KABUL: Roadside stalls in Kabul are overflowing with colorful dry and fresh fruit, including imported varieties from as far away as Brazil and Australia, and shops selling sweets are bustling with customers.
Both rich and poor in the capital are rushing to buy treats to serve guests during the coming Eid — a celebration that is also an opportunity by Afghanistan’s wealthy to put on an extravagant show.
Families try to outspend each other to ensure they have the widest variety of food and fruits on the table.
As a result, the average expense for even a poor family can reach several hundred dollars, while more prosperous households routinely spend thousands of dollars on the three days of Eid celebrations in addition to throwing lavish parties.
Those who are destitute borrow from relatives and friends to have something on the table. For this reason Eid is described by some as the death of poor families in Afghanistan because those who have no cash to follow the tradition borrow money they cannot afford to repay.
The amount spent or wasted on new clothes in an unknown number of Afghan households may reach hundreds of millions of dollars every Eid.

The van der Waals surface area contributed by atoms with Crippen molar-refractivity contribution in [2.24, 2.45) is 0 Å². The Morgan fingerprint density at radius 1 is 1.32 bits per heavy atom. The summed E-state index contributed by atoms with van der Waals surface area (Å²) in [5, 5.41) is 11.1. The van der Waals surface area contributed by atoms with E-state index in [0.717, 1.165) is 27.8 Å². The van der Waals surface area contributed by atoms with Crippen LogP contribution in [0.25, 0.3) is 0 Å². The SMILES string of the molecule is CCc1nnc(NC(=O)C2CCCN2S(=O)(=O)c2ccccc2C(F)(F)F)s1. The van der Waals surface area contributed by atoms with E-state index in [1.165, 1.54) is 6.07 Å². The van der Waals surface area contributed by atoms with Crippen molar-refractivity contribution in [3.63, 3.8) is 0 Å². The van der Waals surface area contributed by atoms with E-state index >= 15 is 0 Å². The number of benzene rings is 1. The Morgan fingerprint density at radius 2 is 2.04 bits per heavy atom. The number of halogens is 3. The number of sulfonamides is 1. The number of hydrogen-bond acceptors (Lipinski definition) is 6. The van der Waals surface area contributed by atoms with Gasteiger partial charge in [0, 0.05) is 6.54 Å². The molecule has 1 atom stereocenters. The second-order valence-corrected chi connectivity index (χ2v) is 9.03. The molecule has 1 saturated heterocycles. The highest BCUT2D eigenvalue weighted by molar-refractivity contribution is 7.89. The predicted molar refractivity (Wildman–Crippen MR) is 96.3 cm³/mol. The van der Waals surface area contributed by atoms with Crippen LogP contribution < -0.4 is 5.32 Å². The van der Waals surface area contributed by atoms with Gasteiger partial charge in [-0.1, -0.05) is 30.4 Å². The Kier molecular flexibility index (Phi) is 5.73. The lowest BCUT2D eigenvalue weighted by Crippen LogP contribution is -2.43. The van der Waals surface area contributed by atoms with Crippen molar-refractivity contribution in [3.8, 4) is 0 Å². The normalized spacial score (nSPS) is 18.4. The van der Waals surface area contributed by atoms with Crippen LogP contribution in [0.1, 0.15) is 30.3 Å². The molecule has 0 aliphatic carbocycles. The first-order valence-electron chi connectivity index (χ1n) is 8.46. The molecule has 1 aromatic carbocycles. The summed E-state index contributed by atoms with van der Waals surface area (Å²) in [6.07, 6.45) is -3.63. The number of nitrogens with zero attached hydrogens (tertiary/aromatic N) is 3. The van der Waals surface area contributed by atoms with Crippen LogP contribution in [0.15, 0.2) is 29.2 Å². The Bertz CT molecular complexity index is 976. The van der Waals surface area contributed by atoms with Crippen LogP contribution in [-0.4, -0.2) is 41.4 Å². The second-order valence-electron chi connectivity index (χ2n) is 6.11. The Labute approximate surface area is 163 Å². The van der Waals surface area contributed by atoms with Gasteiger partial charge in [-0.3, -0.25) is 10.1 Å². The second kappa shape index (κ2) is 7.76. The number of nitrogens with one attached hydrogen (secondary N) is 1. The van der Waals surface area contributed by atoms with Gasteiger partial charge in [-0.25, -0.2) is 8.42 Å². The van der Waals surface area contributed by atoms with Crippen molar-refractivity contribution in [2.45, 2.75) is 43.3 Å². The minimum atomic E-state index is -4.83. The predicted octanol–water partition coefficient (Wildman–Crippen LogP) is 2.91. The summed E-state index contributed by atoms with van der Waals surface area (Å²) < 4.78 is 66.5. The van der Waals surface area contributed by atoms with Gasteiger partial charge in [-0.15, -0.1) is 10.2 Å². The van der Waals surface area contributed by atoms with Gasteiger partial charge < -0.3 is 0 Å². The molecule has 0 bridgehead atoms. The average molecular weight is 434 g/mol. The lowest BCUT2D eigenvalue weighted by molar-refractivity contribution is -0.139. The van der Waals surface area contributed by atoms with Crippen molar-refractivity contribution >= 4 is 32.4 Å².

But behind the outward show of prosperity lies a different story — one that has sparked debate across Afghanistan, an impoverished nation racked by four decades of conflict and reliant on Western aid even for its annual budget.
Such lavish and unnecessary spending is forbidden in Islam, clerics argue. Some have begun preaching against Eid excesses, while the number of poor and jobless people is increasing in the country and violence routinely claims scores of lives.
“Islam is totally against spending huge amounts of money for only a few days in the name of Eid,” Mawlavi Fateh Gul, a preacher at a Kabul mosque, told Arab News.
“Islam wants fair distribution of wealth and resources, and those who spend so much during Eid are responsible before society and Allah. This needs to be stopped,” he said.
Money spent on Eid could help build factories to create jobs, clinics and educational centers, another preacher said during a TV debate this week.
“People need to know that Eid means to forget vengeance and hostility. They should embrace each other and forget the enmity — that is the philosophy of Eid in Islam,” Ismail Seddiqi, a university lecturer, said.
“You can invite people to your house and prepare a normal dish, but it does not mean that you have to borrow or spend countless amounts of money.”
Almost without fail, prices rise in Afghanistan every Eid but hardly come down when the festival ends — another blow for impoverished families.
The price of cattle will skyrocket in Afghanistan as animals considered clean in Islam are slaughtered for the festivities.
“The drought has already reduced the number of herds this year and their purchase for Eid will mean further decline. That means prices will increase when Eid is over,” Rahmat Gul, a Kabul butcher, told Arab News.